Supply: With fewer people coming through the traditional field sales pathway the supply of talent for roles such as a NAM has been cut. A shrinking talent pool means thinking creatively about recruiting from other functions or industries, but given the huge importance of the role in terms of business impact, most chose to mitigate risk and compete in the same small pool by offering bigger and bigger salaries.
Price: Extreme competition in a shrinking talent pool has meant salaries and bonuses for NAMs have increased by over 25% in the past 3 years. As a specialist FMCG sales recruiter this has not been a bad thing for me, but it’s not sustainable for the industry and it does present an opportunity to change.
What can FMCG leaders do?
It’s not just the NAM that’s going through a modern evolution. It’s happening across the organisation in head office and on site. In every role, from operations to HR through to finance, employees need to bring agility, innovation, tech smarts, analytical ability and project management as they blend their IQ and EQ to get their job done. It doesn’t suit a lot of people; in fact many of the old school FMCG cohort would not be hired today.
What did Glassdoor say? Employees want “a mission I can connect with, an employer that cares”. What mission is more important than nourishing and cleaning society during this current crisis? When, in living memory, has FMCG ever stood up, shown such humanity and leadership in helping the world deal with a global crisis like this one? We can fix this ticking talent time bomb and it needs to be high on the ELT agenda once we reach our new normal.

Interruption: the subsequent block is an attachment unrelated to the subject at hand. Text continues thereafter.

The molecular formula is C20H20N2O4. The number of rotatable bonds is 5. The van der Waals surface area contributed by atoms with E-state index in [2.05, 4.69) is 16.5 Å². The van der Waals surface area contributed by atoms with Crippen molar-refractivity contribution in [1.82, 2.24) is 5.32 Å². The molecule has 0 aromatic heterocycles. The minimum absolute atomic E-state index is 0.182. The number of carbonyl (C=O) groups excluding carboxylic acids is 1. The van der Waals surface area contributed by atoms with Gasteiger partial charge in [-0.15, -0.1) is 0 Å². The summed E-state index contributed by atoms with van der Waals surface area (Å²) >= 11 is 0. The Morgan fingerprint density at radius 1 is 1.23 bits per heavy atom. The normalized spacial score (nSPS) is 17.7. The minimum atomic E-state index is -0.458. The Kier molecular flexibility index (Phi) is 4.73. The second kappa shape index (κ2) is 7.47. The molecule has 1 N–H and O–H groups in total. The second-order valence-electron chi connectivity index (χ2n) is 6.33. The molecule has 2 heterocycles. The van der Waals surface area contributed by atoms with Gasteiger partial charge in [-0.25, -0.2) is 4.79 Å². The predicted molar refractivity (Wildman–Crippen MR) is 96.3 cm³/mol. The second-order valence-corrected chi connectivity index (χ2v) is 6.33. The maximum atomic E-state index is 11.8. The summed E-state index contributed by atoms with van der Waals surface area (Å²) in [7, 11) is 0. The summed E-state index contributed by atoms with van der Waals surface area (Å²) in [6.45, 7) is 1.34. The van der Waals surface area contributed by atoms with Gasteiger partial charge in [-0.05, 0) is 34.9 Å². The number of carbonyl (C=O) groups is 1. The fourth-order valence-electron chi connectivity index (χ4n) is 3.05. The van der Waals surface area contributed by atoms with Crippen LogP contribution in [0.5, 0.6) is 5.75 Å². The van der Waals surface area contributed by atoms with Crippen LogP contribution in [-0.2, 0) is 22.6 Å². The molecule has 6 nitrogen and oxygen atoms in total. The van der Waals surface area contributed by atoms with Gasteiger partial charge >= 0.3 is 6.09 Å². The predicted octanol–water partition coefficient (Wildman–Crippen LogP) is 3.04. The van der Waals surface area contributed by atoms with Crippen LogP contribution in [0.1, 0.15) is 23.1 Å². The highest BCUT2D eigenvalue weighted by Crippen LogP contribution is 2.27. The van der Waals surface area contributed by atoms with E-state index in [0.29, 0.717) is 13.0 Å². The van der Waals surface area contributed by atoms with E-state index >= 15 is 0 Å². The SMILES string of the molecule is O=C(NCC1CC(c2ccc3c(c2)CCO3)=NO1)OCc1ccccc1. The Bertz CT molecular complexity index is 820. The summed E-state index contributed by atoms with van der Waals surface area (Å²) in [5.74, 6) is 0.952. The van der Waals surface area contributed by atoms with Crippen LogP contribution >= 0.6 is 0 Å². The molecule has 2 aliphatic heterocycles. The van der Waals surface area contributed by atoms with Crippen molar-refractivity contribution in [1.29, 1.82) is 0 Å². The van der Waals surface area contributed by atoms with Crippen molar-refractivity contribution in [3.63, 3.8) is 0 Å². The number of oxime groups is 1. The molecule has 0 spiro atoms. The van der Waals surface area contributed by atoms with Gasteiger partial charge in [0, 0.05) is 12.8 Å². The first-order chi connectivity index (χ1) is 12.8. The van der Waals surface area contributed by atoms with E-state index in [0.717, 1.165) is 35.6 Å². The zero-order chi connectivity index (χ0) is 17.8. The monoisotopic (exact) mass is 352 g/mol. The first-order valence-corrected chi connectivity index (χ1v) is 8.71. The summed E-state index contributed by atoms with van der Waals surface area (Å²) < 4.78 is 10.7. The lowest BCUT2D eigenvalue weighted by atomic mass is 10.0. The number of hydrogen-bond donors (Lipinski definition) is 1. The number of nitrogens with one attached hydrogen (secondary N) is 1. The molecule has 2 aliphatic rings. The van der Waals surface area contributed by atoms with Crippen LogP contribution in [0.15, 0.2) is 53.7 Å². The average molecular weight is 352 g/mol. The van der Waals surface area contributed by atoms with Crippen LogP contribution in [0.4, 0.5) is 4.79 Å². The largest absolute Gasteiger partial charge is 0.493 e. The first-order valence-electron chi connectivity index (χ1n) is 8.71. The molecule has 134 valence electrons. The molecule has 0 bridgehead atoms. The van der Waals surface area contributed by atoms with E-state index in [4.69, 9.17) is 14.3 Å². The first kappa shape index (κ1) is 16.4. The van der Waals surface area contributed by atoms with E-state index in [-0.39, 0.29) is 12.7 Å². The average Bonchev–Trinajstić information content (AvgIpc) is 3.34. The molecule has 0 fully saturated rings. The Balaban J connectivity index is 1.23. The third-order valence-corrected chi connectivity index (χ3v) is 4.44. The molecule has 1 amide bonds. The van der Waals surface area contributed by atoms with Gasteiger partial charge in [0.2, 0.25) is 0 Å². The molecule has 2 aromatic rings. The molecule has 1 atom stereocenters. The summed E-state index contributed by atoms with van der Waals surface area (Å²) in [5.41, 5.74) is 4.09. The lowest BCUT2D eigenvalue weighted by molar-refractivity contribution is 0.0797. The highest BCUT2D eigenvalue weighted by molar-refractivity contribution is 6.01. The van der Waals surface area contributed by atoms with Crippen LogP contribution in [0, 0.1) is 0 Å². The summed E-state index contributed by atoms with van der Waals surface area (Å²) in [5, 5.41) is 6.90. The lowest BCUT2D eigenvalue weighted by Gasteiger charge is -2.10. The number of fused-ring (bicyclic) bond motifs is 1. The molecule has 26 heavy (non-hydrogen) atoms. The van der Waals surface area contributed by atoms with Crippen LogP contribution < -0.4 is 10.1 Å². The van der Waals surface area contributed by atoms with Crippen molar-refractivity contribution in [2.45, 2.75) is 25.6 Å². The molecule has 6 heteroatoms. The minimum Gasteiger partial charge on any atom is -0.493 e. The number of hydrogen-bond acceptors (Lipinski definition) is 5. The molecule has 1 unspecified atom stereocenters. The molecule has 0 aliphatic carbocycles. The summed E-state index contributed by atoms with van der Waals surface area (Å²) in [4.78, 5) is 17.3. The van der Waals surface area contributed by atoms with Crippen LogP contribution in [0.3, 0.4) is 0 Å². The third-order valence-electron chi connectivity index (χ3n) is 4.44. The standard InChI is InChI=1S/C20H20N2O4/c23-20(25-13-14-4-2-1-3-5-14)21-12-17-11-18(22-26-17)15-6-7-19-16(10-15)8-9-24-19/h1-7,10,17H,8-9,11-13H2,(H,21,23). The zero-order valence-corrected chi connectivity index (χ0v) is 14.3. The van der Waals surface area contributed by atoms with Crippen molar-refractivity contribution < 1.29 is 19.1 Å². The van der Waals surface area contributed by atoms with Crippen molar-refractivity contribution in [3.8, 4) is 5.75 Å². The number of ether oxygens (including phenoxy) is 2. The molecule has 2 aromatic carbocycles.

A six-point plan
Treat your EVP like your most important brand, that happens to sit in a highly innovative, changing and competitive category.
1. Create your consumer profiles (AKA future employees). Who do you want to hire and what are they doing now?
2. Define your product offering. You have a business that plays an integral part in society, jobs that are appealing, that have meaningful business impact and allow the development of broad skills. Rewrite your PDs and career pathways for your new consumer profiles.
3. Communicate price. FMCG talent can accelerate earnings faster than most sectors; bring that to life during recruitment. It is still very important and sits at number 4 on the Glassdoor wish list.
4. Put place front and centre. It’s more than a modern office with great tech, perks and flexibility (all standard). In FMCG you have real world customers you can meet, brands that you can touch, processes you can change.
5. Promote your redefined EVP brand through an awesome recruitment experience using a blend of tech and real people to bring your brand to life. Map out the recruitment process and challenge yourself to create meaningful moments at each stage.
6. Create your own grad program. Demand for the brightest and best to excel in these awesome, new FMCG jobs is high but you need to address long-term supply. Grad programs don’t need to be large and complex, in fact small and agile is attractive for many.
This is not a simple solution but if FMCGs don’t face up to the issue of talent supply then the quality level of employee will drop and that will push out the smart people you’ve currently got. Take this re-established importance of FMCG in society as a catalyst to relaunch your most important brand, defuse the talent time-bomb and secure the future.
Do you need help to future proof your talent acquisition quickly and help your brand stand out?
Mike has over 20 years’ experience in sales and marketing recruitment in Australia, New Zealand and the UK and is only too happy to have a chat with any FMCG business wanting guidance in acquiring the best talent in these current times.